There are benefits, especially the ability to avoid a 40% estate tax and other benefits. However, there are also lots of ways this can go sideways, fast.

Executing due diligence and creating an exit plan to minimize taxes and successfully transfer the business takes planning and, even harder, removing emotions from the plan to make a good decision.

An outright transfer of stock or ownership units can expose you and your business to risk. Even if your children are Ivy-league MBA grads, with track records of great decision making and caring for you and your spouse, this transaction offers zero protection and all risk for you. What could go wrong?

  • An in-law (one you may not have even met yet) could try to place a claim on the business and move it away from the family.
  • Creditors could seize assets from the children, entirely likely if their future holds legal or financial problems—or if they have such problems now and haven’t shared them with you.
  • Assets could go into your children’s estates, which reintroduces exposure to estate taxes.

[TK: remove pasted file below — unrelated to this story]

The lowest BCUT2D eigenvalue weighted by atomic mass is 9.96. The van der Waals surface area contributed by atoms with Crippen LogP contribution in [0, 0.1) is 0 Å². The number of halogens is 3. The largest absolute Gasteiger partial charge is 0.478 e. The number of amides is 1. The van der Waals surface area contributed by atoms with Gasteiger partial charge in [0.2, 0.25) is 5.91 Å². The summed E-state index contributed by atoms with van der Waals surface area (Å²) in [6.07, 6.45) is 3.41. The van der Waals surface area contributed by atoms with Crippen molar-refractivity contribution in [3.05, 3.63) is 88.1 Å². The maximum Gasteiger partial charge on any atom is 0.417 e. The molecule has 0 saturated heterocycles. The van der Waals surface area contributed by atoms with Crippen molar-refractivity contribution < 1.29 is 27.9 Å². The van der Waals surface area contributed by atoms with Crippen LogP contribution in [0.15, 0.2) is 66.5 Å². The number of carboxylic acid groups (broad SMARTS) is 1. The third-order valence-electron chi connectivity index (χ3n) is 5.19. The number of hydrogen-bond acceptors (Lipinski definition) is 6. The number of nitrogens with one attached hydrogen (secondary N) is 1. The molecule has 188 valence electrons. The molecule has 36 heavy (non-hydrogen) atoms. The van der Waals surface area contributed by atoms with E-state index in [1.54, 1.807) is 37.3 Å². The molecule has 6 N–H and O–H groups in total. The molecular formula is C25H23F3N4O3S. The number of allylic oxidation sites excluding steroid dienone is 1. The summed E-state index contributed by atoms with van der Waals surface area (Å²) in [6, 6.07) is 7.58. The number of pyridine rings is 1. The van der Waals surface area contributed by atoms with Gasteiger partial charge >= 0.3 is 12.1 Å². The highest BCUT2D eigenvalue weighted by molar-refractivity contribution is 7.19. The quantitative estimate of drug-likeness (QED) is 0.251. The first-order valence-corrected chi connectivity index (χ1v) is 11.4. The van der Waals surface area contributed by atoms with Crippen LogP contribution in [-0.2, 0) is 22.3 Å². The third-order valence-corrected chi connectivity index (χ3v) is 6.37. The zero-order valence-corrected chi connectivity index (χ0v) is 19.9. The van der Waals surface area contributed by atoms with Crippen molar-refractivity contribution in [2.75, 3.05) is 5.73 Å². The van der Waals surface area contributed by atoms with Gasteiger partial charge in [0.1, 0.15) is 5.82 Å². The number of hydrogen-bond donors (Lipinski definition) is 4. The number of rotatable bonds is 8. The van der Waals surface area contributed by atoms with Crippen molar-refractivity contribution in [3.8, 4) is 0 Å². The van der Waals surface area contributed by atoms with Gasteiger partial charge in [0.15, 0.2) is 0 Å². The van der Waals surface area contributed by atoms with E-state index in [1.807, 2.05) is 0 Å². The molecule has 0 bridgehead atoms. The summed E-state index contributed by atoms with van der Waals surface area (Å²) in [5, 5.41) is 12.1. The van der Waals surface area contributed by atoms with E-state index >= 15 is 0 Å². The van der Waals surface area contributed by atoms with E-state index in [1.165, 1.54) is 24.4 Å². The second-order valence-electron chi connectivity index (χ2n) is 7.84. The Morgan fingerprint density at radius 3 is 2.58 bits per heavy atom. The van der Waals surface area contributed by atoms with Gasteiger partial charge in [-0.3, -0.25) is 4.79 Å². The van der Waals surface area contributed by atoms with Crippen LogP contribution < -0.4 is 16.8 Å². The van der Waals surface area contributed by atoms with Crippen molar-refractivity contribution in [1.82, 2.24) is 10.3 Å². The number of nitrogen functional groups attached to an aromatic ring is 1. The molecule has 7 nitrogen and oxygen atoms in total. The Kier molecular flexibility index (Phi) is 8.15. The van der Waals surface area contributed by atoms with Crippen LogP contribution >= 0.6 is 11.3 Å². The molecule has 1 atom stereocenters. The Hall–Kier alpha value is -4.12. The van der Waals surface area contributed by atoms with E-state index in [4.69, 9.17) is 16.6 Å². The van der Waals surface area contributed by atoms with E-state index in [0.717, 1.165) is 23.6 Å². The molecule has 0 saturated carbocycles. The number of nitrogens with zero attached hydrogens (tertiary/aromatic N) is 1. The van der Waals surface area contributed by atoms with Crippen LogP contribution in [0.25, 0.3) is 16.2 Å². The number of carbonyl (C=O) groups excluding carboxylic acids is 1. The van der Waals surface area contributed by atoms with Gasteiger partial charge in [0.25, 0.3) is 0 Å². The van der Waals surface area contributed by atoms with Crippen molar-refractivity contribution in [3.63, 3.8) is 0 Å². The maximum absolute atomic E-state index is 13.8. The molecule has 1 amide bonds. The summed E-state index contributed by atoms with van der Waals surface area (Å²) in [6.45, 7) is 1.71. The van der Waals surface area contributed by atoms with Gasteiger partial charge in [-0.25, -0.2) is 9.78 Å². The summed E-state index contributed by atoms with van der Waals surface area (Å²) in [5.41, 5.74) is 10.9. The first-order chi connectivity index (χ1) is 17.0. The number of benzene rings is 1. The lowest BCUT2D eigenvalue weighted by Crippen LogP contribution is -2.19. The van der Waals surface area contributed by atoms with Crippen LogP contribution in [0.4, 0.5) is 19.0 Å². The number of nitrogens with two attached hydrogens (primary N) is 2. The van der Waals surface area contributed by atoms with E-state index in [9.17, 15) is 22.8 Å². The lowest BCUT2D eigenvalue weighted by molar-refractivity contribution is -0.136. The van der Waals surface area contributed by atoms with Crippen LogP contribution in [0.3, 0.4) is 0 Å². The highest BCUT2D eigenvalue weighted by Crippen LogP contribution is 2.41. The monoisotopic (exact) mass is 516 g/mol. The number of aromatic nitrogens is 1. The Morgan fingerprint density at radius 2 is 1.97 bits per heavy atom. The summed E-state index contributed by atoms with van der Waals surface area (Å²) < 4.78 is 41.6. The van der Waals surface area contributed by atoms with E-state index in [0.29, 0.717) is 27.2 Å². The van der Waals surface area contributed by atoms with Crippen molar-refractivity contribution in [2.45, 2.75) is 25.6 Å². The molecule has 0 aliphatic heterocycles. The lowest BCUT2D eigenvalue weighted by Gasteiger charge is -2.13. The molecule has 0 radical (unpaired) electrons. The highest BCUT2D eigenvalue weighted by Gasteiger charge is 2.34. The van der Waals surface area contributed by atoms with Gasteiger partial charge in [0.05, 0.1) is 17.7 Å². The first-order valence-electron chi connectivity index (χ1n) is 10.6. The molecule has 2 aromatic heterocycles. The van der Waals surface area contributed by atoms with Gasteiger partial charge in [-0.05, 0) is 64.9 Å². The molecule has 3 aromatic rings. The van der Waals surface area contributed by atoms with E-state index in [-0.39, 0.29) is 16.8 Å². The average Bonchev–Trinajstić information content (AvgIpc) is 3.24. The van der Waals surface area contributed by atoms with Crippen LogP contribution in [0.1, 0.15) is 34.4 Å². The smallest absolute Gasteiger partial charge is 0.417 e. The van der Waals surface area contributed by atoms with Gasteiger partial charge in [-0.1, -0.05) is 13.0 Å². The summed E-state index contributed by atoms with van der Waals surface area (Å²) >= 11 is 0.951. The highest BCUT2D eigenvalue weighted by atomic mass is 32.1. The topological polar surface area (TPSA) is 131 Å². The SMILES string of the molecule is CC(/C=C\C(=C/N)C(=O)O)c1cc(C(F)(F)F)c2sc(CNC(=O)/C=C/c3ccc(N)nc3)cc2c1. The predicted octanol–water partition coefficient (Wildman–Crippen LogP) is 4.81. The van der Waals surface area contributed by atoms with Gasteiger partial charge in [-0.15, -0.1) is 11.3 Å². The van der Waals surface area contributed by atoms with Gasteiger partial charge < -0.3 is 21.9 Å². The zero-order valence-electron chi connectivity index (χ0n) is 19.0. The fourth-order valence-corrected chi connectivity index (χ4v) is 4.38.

No family is immune from any of these situations, and if you ask your estate planning attorney, you’ll hear as many horror stories as you can tolerate.

Trusts are a solution. Thoughtfully crafted for your unique situation, a trust can help avoid exposure to some estate and other taxes, allocating effective ownership to your children, in a protected manner. Your ultimate goal: keeping ownership in the family and minimizing tax exposure.

A Beneficiary Defective Inheritance Trust (BDIT) may be appropriate for you. If you’ve already executed an outright transfer of the stock, it’s not too late to fix things. The BDIT is a grantor trust serving to enable protection of stock and eliminate any “residue” in your childrens’ estates.

If you haven’t yet transferred stock to children, don’t do it. The risk is very high. If you’ve already completed the transfer, speak with an experienced estate planning attorney about how to reverse the transfer and create a plan to protect the business and your family.

Bottom line: business interests are better protected when they are held not by individuals, but by trusts for the benefit of individuals. Your estate planning attorney can draft trusts to achieve goals, minimize estate taxes and, in some situations, even minimize state income taxes.

Reference: The Street (June 27, 2022) “Should I Transfer Company Stock to My Kids?”